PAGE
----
Salt Lake City, Utah
June 23, 2018
June 23, 2018
July 27, 2018
In this paper we will report on the development and deployment of a new, integrative, first-year biomedical engineering curriculum focused on studio-based learning of engineering design. Developed by an interdisciplinary team of faculty and staff, this curriculum is team-taught (meaning, multiple faculty are in the studio at all times) by biomedical engineers, mechanical engineers who specialize in design, a professor of English, a computer scientist, and a mathematician. The foundation of the curriculum is the engineering design studio, which meets four hours per day, four days per week. No homework is assigned from the design studio. The studio is complemented by a coordinated mathematics course which meets three times as week as lecture/active learning sessions and once for a three-hour laboratory each week. Over the academic year, the mathematics course covers topics traditionally taught as Calculus I, II, and III classes. The design studio has a different general theme for each academic quarter – for example, the Fall quarter theme is ‘Play for All,’ focusing on children’s play environments, toys, and games that are universally accessible. Within this theme, students complete multiple design projects through the prototyping phase (e.g., redesigning the ‘popcorn popper’ walking toy for children with a range of physical abilities and sensitivities), accompanied by a range of documentation (e.g., empathy maps; engineering drawings; written, poster, and oral presentations). This paper will map the instructional topics covered in the new curriculum to typical first and second year biomedical engineering curricula, and will report results of qualitative research on student and faculty/staff reactions to the new curriculum as the first year progresses. This paper will also report initial quantitative data on the academic hardiness of the biomedical engineering students: Were these students measurably more ‘academically hardy’ than other incoming engineering students? Did the repeated exposure to open-ended problem-solving situations measurably increase these biomedical engineering students’ academic hardiness? Finally, we will present a comparison of the academic performance of students who participated in this new curriculum with students who did not.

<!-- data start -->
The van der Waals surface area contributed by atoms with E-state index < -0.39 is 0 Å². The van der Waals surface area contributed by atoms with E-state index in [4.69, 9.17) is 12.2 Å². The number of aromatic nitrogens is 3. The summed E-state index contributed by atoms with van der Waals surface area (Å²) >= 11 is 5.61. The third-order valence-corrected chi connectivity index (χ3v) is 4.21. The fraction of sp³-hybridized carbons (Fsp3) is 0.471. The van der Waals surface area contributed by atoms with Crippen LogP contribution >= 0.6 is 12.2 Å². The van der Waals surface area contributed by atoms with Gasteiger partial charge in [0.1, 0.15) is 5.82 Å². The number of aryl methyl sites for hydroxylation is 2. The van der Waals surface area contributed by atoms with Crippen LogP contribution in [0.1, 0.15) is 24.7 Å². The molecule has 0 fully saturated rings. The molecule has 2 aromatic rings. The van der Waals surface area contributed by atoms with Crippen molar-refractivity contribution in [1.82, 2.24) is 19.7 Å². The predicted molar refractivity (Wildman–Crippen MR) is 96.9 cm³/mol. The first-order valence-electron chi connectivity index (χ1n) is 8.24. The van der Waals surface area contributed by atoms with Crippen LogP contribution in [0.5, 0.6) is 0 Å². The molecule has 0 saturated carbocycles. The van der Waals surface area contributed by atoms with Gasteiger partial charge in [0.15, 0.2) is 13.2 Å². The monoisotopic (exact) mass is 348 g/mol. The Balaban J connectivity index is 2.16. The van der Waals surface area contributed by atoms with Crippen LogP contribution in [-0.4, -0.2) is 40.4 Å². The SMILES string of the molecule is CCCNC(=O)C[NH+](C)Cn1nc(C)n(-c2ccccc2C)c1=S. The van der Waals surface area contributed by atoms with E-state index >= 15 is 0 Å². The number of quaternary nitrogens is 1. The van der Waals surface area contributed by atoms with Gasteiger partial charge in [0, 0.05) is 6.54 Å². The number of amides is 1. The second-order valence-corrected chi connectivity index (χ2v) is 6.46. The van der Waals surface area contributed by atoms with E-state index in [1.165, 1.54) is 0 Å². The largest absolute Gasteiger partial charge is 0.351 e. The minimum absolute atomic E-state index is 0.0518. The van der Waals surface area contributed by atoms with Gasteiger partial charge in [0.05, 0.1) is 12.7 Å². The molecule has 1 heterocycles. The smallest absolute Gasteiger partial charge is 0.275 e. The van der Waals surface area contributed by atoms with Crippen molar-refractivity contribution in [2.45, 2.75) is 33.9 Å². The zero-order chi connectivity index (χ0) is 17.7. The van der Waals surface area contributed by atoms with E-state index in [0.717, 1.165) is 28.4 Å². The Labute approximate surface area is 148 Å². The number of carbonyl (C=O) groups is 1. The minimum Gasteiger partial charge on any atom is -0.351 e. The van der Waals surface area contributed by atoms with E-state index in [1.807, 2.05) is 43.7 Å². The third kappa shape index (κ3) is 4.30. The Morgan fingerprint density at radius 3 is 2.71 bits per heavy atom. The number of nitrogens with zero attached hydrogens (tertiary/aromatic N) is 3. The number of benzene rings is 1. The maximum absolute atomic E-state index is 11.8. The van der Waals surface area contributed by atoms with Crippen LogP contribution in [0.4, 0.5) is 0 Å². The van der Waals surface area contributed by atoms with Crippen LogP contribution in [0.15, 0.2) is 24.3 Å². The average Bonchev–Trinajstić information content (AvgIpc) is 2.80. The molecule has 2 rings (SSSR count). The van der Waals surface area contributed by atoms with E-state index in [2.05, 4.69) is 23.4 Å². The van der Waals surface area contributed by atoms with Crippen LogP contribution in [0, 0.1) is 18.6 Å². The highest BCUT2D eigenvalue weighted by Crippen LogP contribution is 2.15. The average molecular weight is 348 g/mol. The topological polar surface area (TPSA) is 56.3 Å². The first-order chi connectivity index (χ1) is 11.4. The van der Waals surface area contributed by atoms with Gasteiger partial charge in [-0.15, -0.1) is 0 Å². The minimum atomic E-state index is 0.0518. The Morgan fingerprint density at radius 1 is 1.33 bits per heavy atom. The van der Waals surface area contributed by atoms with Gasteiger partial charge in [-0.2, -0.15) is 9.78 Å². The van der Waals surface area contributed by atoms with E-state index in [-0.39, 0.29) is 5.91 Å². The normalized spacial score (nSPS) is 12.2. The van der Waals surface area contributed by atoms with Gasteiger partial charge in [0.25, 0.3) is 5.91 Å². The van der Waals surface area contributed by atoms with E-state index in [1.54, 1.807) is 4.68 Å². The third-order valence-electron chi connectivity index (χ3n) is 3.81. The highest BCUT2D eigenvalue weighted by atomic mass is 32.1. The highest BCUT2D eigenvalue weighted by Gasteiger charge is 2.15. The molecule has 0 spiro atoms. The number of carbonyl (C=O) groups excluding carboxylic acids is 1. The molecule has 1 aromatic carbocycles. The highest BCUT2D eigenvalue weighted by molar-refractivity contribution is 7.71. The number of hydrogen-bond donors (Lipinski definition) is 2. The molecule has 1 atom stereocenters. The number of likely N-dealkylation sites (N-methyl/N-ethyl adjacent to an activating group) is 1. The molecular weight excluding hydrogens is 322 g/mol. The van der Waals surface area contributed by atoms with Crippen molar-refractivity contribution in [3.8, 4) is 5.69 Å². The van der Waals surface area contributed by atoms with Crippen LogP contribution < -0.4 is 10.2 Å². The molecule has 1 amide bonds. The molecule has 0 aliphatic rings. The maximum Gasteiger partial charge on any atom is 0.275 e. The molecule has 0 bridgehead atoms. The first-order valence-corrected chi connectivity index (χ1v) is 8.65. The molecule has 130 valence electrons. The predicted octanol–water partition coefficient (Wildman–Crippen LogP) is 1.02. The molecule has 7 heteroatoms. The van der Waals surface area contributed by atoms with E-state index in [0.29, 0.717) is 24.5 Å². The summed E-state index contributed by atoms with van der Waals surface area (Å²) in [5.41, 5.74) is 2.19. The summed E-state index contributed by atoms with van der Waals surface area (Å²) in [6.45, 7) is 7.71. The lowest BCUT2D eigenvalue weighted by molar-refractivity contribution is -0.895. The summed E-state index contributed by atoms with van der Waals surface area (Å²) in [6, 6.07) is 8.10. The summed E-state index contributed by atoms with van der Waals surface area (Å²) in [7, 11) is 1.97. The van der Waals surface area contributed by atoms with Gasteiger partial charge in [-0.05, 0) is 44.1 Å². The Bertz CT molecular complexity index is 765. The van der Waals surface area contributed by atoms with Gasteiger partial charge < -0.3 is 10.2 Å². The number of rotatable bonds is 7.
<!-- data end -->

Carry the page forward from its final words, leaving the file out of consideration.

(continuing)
Dee, K. C., & Brackin, P., & Watt, A., & Chiu, A., & Livesay, G. A., & McCormack, J. P., & Rogge, R. D., & House, R. A. (2018, June), An Engineering Design-Oriented First Year Biomedical Engineering Curriculum Paper presented at 2018 ASEE Annual Conference & Exposition , Salt Lake City, Utah. https://peer.asee.org/29779
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